When does knowledge become a crime?
Consider the case of Terence Roy Brown who ran afoul of the British authorities for selling terrorist manuals. He was convicted in 2011 for “Possessing/Collecting a record of information likely to be useful to a person committing or preparing an act of terrorism”, “Concealing and/or transferring criminal property” and “Dissemination of a terrorist publication”.
R v. Terence Roy Brown
Terence Roy Brown, a citizen of the United Kingdom, ran an online business, in which he advertised and sold an annual edition of a CD-ROM that he called the “Anarchist’s Cookbook” (the title is nearly identical to that of a well-known book called The Anarchist Cookbook). Rather than a single publication, however, these discs contained 10,322 files, some of which were complete publications in their own right. These included terrorist manuals such as the Al-Qaida Manual and instructions for the manufacture of different forms of explosives and the construction of bombs. Other files consisted of instructions for making poisons, how to avoid attracting the attention of authorities when travelling and weaponshandling techniques. In an apparent effort to circumvent the law, Mr. Brown posted disclaimers on the website advertising the publication, stating that the instructions they contained might be illegal or dangerous to perform and were intended for “reading pleasure and historical value only”. It was clear on investigation that Mr. Brown was motivated purely by commercial incentives. It was also apparent that he deliberately had expanded his collection in the immediate aftermath of the July 2005 London bombs and had significantly increased his profit as a result.
In March 2011, Mr. Brown was convicted of seven counts under the Terrorism Act 2000 (section 58) relating to the collection of information that could have been used to prepare or commit acts of terrorism, two counts under the Terrorism Act 2006 (section 2) relating to the dissemination of terrorist publications and an offence under the Proceeds of Crime Act 2002 relating to the transfer of criminal property (his use of the profits from his business).
The excuse raised by Mr. Brown at trial was that his activities amounted to no more than the lawful exercise of his right to freedom of expression in relation to material that was freely available on the Internet and that was similar in type, if not volume, to that sold by other online booksellers. The same points were raised during an unsuccessful application to appeal conviction, during which the court ruled that the restriction of Brown’s article 10 rights in relation to material that was likely to assist terrorists was justified and proportionate. The court also affirmed the discretion of the prosecuting authorities not to charge every individual who might have committed an offence, but to consider instead each case on its own merits.”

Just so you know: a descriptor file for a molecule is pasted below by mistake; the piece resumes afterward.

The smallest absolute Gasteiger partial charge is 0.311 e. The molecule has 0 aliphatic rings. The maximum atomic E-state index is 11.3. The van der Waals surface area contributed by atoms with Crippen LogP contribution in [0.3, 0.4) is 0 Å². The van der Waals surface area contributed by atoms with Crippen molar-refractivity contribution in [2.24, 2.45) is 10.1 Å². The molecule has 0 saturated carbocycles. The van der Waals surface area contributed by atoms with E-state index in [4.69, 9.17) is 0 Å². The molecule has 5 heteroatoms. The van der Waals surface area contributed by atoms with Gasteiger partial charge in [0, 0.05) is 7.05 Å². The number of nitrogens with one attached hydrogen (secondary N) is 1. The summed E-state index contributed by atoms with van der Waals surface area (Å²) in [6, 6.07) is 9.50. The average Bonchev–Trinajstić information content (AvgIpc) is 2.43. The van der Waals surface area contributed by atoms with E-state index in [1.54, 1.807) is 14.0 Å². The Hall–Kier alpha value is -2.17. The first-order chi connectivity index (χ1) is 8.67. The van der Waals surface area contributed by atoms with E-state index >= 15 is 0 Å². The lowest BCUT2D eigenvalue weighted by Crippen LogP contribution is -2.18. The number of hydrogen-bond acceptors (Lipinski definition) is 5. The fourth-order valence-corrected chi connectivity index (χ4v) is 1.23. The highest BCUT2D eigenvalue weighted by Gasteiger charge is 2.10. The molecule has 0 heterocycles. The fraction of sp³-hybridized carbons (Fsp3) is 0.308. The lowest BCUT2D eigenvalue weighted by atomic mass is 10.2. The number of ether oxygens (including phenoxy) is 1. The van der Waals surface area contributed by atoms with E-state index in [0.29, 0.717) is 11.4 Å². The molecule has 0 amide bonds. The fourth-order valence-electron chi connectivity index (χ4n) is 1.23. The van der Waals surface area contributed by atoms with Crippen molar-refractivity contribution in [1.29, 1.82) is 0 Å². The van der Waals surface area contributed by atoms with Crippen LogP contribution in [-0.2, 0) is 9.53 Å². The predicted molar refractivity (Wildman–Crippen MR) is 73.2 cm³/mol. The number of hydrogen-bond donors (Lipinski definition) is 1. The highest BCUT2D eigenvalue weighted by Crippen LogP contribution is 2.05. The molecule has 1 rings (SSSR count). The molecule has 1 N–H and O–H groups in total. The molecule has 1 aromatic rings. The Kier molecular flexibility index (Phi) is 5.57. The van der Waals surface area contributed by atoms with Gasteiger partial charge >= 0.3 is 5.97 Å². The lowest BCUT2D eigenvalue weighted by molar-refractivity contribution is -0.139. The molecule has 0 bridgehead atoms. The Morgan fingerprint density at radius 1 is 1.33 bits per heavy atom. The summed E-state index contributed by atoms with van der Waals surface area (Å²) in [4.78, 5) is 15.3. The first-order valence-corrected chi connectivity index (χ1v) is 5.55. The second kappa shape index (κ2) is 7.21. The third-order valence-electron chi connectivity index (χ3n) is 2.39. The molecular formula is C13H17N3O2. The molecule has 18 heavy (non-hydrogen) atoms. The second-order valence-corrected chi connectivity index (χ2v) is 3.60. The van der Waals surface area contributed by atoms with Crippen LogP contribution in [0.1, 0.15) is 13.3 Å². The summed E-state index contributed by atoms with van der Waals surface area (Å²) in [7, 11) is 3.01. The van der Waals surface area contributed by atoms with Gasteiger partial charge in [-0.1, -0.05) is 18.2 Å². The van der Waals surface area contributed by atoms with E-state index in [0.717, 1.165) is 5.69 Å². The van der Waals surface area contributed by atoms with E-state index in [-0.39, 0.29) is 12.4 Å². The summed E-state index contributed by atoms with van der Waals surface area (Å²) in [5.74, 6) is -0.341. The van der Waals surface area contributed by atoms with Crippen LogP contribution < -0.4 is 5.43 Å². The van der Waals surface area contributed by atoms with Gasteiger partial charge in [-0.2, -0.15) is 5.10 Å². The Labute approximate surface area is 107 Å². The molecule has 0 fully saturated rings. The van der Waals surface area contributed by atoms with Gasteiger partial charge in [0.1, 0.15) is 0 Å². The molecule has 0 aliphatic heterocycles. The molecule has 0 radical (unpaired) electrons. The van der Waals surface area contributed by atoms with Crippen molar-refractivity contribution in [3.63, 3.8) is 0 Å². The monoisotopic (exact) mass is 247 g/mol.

Statement from the Crown Prosecution Service:
Terence Brown made money from producing and selling CD Roms which contained details of step-by-step instructions that could be used by anyone planning or committing a terrorist attack.
He has stated throughout that he has no terrorist sympathies and was simply making a living by gathering together information that was already available on the internet, charging for pulling it together and sending it out on disc.
The law is clear that it is a crime to gather this information without a reasonable excuse or to disseminate material which is clearly intended to be of use to terrorists. A person’s intentions or motivation for doing this is irrelevant. What is significant is the fact you have this material in your possession, or distribute it, and that it can be useful to someone with a terrorist purpose.
Although Brown called his collection The Anarchist Cookbook, it is not the same as the book published in America in the 1970s in protest against American involvement in Vietnam. While Brown used the same title, what he collected and sold had very different content and was on a very different scale – if printed out it would run to tens of thousands of pages – and included hundreds of instructions on making bombs, explosives and poisons such as Ricin.
By their guilty verdicts today, the jury has shown that they do not believe that Brown’s explanation for his actions were reasonable.
Mr Roy Brown was subsequently sentenced to three years in prison, later confirmed on appeal.